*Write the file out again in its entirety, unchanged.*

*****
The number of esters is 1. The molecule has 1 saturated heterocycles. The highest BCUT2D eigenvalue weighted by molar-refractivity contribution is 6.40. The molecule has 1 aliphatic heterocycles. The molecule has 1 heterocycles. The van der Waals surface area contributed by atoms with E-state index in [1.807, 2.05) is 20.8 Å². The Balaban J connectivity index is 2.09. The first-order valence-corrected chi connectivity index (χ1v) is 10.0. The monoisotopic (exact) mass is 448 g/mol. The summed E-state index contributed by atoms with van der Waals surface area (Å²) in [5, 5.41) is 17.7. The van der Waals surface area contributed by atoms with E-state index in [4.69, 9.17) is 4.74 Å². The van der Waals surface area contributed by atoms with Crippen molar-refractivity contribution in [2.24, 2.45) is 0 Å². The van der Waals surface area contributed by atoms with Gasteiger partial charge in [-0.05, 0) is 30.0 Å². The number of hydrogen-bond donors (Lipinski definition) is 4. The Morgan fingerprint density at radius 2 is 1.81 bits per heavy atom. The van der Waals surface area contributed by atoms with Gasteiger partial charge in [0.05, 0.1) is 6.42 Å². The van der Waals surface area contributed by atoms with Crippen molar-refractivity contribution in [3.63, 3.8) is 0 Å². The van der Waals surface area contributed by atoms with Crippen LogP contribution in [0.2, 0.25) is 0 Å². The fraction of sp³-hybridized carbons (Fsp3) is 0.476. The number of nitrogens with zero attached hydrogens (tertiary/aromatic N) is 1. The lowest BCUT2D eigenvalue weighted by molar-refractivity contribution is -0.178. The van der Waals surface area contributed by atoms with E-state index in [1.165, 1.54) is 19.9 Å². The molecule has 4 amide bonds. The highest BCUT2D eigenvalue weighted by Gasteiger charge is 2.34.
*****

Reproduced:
The number of esters is 1. The molecule has 1 saturated heterocycles. The highest BCUT2D eigenvalue weighted by molar-refractivity contribution is 6.40. The molecule has 1 aliphatic heterocycles. The molecule has 1 heterocycles. The van der Waals surface area contributed by atoms with E-state index in [1.807, 2.05) is 20.8 Å². The Balaban J connectivity index is 2.09. The first-order valence-corrected chi connectivity index (χ1v) is 10.0. The monoisotopic (exact) mass is 448 g/mol. The summed E-state index contributed by atoms with van der Waals surface area (Å²) in [5, 5.41) is 17.7. The van der Waals surface area contributed by atoms with E-state index in [4.69, 9.17) is 4.74 Å². The van der Waals surface area contributed by atoms with Crippen molar-refractivity contribution in [2.24, 2.45) is 0 Å². The van der Waals surface area contributed by atoms with Gasteiger partial charge in [-0.05, 0) is 30.0 Å². The number of hydrogen-bond donors (Lipinski definition) is 4. The Morgan fingerprint density at radius 2 is 1.81 bits per heavy atom. The van der Waals surface area contributed by atoms with Gasteiger partial charge in [0.05, 0.1) is 6.42 Å². The van der Waals surface area contributed by atoms with Crippen molar-refractivity contribution in [3.63, 3.8) is 0 Å². The van der Waals surface area contributed by atoms with Crippen LogP contribution in [0.2, 0.25) is 0 Å². The fraction of sp³-hybridized carbons (Fsp3) is 0.476. The number of nitrogens with zero attached hydrogens (tertiary/aromatic N) is 1. The lowest BCUT2D eigenvalue weighted by molar-refractivity contribution is -0.178. The van der Waals surface area contributed by atoms with E-state index in [1.165, 1.54) is 19.9 Å². The molecule has 4 amide bonds. The highest BCUT2D eigenvalue weighted by Gasteiger charge is 2.34.